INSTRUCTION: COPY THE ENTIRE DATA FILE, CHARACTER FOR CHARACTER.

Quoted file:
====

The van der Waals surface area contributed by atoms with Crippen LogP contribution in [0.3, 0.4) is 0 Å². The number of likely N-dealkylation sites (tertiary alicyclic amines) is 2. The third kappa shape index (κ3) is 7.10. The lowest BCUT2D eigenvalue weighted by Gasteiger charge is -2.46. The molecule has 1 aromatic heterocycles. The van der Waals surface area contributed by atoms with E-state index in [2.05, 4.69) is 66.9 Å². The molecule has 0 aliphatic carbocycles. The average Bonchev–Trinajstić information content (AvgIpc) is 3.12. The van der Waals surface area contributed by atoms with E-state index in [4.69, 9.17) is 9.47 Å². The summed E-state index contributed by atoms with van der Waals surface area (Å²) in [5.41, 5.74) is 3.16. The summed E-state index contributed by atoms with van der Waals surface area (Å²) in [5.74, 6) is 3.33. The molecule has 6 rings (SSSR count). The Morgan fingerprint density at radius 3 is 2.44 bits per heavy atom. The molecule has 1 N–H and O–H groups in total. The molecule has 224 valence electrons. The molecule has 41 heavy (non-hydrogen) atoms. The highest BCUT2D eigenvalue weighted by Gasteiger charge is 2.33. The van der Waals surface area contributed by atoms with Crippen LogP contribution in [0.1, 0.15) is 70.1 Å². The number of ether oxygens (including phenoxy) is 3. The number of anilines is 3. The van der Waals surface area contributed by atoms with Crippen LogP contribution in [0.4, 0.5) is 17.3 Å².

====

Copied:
The van der Waals surface area contributed by atoms with Crippen LogP contribution in [0.3, 0.4) is 0 Å². The number of likely N-dealkylation sites (tertiary alicyclic amines) is 2. The third kappa shape index (κ3) is 7.10. The lowest BCUT2D eigenvalue weighted by Gasteiger charge is -2.46. The molecule has 1 aromatic heterocycles. The van der Waals surface area contributed by atoms with E-state index in [2.05, 4.69) is 66.9 Å². The molecule has 0 aliphatic carbocycles. The average Bonchev–Trinajstić information content (AvgIpc) is 3.12. The van der Waals surface area contributed by atoms with E-state index in [4.69, 9.17) is 9.47 Å². The summed E-state index contributed by atoms with van der Waals surface area (Å²) in [5.41, 5.74) is 3.16. The summed E-state index contributed by atoms with van der Waals surface area (Å²) in [5.74, 6) is 3.33. The molecule has 6 rings (SSSR count). The Morgan fingerprint density at radius 3 is 2.44 bits per heavy atom. The molecule has 1 N–H and O–H groups in total. The molecule has 224 valence electrons. The molecule has 41 heavy (non-hydrogen) atoms. The highest BCUT2D eigenvalue weighted by Gasteiger charge is 2.33. The van der Waals surface area contributed by atoms with Crippen LogP contribution in [0.1, 0.15) is 70.1 Å². The number of ether oxygens (including phenoxy) is 3. The number of anilines is 3. The van der Waals surface area contributed by atoms with Crippen LogP contribution in [0.4, 0.5) is 17.3 Å².